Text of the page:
Advisory chairman Dr AR Bernard brought a word in season for City Harvest Church: a teaching on how to live a life of discipline.
“How are you, City Harvest?” Dr AR Bernard asked City Harvest Church over the weekend of Jan. 18 and 19, before giving them the answer.
“Blessed and highly favored! That is in spite of circumstances, situations, whatever it is you are going through in life. ‘Blessed and highly favored’ is the state of existence for those in the privilege of God’s grace!” he proclaimed.
Bernard is the founder and CEO of the 33,000-member Christian Cultural Center in Brooklyn, New York. He also serves as CHC’s advisory chairman. He preached two different messages that weekend.
FREEDOM OF GRACE
“There are three things that God wants from a man: decisiveness, consistency and strength,” said Bernard as he opened his sermon on Saturday. “There are three things that a woman wants from a man: decisiveness, consistency and strength.”
He added, to rippling laughter from the audience, “There are three things that a man struggles with in life: decisiveness, consistency and strength.”
Decisiveness in a man brings security and assurance to the heart of the woman that follows him, Bernard explained. A reasonable degree of consistency would give the wife security and strength that is demonstrated in his gentleness gives the same security.
“When my wife and I got married 41 years ago, we loved each other for a list of reasons. After a while, we realized that with reasons come conditions, and when conditions are not met, the relationship is in crisis,” he taught.
“God commands the husband to love his wife redemptively, sacrificially and unconditionally—for no reason.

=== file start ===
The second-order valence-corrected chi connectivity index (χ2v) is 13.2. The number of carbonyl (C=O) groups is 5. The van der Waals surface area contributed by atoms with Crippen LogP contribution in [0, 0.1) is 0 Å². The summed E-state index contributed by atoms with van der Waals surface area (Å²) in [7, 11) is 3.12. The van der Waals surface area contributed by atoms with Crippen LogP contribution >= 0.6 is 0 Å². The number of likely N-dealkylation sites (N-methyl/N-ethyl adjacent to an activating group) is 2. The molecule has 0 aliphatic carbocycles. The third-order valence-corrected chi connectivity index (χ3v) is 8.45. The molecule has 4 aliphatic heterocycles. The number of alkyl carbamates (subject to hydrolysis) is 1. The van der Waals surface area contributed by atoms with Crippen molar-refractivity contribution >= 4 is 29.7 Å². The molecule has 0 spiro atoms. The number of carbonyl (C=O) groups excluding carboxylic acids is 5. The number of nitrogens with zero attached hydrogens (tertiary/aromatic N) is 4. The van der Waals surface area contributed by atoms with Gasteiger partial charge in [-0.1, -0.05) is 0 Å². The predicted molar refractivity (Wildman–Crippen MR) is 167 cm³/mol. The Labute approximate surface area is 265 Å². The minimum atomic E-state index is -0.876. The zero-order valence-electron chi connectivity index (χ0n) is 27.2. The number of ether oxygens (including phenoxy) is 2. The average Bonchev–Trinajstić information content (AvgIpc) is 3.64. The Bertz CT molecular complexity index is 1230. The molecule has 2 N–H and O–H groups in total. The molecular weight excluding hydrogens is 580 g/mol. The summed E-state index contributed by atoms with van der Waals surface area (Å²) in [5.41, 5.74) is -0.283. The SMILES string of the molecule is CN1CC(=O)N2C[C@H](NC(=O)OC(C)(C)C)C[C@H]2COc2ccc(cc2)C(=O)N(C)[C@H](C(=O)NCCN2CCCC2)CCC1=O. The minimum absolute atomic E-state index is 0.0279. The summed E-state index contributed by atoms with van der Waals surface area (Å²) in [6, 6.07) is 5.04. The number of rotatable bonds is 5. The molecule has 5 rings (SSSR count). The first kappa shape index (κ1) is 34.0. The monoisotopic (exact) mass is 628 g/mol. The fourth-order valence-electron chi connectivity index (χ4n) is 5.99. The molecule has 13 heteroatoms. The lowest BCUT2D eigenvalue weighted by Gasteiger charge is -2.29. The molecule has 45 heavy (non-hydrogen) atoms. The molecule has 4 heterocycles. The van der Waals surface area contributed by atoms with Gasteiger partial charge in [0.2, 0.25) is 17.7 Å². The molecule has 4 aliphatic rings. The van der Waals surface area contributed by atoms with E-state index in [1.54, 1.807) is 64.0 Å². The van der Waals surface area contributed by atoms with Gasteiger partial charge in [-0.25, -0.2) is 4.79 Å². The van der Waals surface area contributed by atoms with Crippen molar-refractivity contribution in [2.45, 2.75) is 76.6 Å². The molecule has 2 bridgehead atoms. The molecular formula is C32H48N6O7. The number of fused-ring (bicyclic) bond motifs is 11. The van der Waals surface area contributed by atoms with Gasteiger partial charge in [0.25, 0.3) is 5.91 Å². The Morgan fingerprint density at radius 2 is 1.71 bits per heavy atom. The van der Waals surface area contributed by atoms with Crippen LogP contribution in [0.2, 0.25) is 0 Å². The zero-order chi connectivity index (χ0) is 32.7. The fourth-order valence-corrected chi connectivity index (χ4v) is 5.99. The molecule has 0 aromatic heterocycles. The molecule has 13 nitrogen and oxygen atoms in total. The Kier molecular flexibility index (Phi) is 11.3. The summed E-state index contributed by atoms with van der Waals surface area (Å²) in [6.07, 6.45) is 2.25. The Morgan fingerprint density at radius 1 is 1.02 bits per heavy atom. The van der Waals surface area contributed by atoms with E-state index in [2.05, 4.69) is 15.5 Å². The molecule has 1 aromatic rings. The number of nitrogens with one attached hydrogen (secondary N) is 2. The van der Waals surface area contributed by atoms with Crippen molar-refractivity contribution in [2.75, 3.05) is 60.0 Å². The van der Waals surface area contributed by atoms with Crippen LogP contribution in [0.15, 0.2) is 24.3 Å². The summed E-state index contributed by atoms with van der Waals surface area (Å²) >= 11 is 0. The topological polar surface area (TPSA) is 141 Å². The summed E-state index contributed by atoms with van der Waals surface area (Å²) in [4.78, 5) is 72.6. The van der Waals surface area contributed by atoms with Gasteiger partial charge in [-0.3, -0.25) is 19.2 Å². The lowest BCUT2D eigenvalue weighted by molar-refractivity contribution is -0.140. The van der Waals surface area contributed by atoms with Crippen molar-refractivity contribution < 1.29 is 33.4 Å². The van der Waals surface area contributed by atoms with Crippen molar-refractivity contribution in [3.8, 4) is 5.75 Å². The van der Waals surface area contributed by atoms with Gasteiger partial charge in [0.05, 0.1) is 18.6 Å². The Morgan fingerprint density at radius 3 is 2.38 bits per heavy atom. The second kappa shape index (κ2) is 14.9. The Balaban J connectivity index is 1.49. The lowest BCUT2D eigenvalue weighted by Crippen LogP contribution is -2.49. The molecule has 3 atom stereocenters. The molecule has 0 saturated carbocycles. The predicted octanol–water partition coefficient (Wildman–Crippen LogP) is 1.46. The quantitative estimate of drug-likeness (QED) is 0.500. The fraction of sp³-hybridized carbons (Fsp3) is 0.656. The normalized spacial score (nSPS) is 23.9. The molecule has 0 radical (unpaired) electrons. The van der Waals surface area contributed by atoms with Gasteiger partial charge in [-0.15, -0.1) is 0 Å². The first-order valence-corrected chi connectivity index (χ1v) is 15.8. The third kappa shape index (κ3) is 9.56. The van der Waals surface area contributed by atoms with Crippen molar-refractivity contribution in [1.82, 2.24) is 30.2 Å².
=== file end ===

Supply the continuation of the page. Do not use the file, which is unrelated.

Marriage is God’s primary way of explaining His love towards mankind and especially the love Christ has for the church; but because man has an inability to love and experience love in its purest form, he often fail to recognize and understand it, and may even reject it.
LAW AND GRACE
Bernard went on to explain what the law entails and how privileged humanity is to be living under grace in this period.
Law is a rule that governs human conduct. God introduced the Law of Moses to the children of Israel. While the Law itself was a complete system that lacks nothing, it was weak in its ability to influence human behavior. This is because of the fallen human nature, but the Law remained holy, pure and complete. The Law was merit-based; keeping the Law ensured blessings to come.
Another period of the Law will come in the future when Jesus establishes His Kingdom on Earth physically. Scripture says He will rule with a rod of iron and execute judgment quickly. When Jesus spoke on the Sermon of the Mount, He affirmed the Law of Moses.
In between the Law of Moses and the Law to come, mankind lives in the period of grace, a limited, most privileged time to live in.
John 1:16- 17 tells us that grace and truth came through Jesus Christ. Bernard deepened the congregation’s understanding of grace by defining the word “graciousness”, which is the quality of being warm-hearted, considerate, sympathetic, affectionate and forgiving.
“These are God’s feelings and attitude towards us. If we do not understand God’s attitude, we will misjudge Him. We find it difficult to accept grace because under the law system, everything was merit-based and people were conditioned to believe that what they did determined what they got. Grace, however, teaches us that what we believe determines what we get.”